Models based on the multistage theory of cancer predict that rates of malignant mesothelioma continuously increase with time since first exposure (TSFE) to asbestos, even after the end of external exposure. However, recent epidemiological studies suggest that mesothelioma rates level off many years after first exposure to asbestos. A gradual clearance of asbestos from the lungs has been suggested as a possible explanation for this phenomenon. We analysed long-term trends of pleural and peritoneal cancer mortality in subjects exposed to asbestos to evaluate whether such trends were consistent with the clearance hypothesis.

Methods

We used data from a pool of 43 Italian asbestos cohorts (51 801 subjects). The role of asbestos clearance was explored using the traditional mesothelioma multistage model, generalised to include a term representing elimination of fibres over time.

Results

Rates of pleural cancer increased until 40 years of TSFE, but remained stable thereafter. On the other hand, we observed a monotonic increase of peritoneal cancer with TSFE. The model taking into account asbestos clearance fitted the data better than the traditional one for pleural (p=0.004) but not for peritoneal (p=0.09) cancer.

Conclusions

Rates of pleural cancer do not increase indefinitely after the exposure to asbestos, but eventually reach a plateau. This trend is well described by a model accounting for a gradual elimination of the asbestos fibres. These results are relevant for the prediction of future rates of mesothelioma and in asbestos litigations.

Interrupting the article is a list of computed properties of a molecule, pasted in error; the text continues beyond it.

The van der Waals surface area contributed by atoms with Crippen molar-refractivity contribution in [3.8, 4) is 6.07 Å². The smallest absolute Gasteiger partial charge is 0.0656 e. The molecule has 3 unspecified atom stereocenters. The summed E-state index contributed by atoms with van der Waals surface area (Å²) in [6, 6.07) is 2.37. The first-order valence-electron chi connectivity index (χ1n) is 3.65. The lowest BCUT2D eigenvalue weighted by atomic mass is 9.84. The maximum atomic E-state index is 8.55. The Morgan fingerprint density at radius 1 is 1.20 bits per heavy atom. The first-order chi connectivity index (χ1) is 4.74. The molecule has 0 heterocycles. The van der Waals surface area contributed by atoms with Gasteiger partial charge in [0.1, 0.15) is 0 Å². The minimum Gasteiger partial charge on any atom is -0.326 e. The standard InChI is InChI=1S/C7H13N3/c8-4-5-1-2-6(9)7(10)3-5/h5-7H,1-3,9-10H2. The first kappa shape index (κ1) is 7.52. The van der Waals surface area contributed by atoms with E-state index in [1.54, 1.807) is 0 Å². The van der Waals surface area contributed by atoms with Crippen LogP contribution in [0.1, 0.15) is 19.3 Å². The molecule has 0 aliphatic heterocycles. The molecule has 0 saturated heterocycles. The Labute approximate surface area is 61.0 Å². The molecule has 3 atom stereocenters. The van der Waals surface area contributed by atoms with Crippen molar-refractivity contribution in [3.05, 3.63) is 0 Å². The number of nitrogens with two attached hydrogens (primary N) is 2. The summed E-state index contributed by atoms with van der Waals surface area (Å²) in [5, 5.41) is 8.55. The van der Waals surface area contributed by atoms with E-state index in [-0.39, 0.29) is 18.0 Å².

Occupational risk of salmonellosis and campylobacteriosis: a nationwide population-based registry study

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Objectives

Occupational exposure to animals and foods thereof is a poorly characterised risk factor for salmonellosis and campylobacteriosis, the main causes of bacterial gastroenteritis in the Western world. We performed a population-based registry study in the Netherlands to assess whether differences exist in the incidence of reported salmonellosis and campylobacteriosis cases among occupational groups, and whether they can be explained by differences in the magnitude of exposure to these pathogens, as defined by serology.

Methods

Person-level occupational data for all Dutch residents were linked to lab-confirmed salmonellosis and campylobacteriosis data, and to serological data from a previous national serosurvey. SIRs for salmonellosis and campylobacteriosis among occupational sectors and specific high-risk occupations were calculated based on the total employed population. Moreover, Salmonella and Campylobacter seroincidence rates were compared among sectors and high-risk occupations.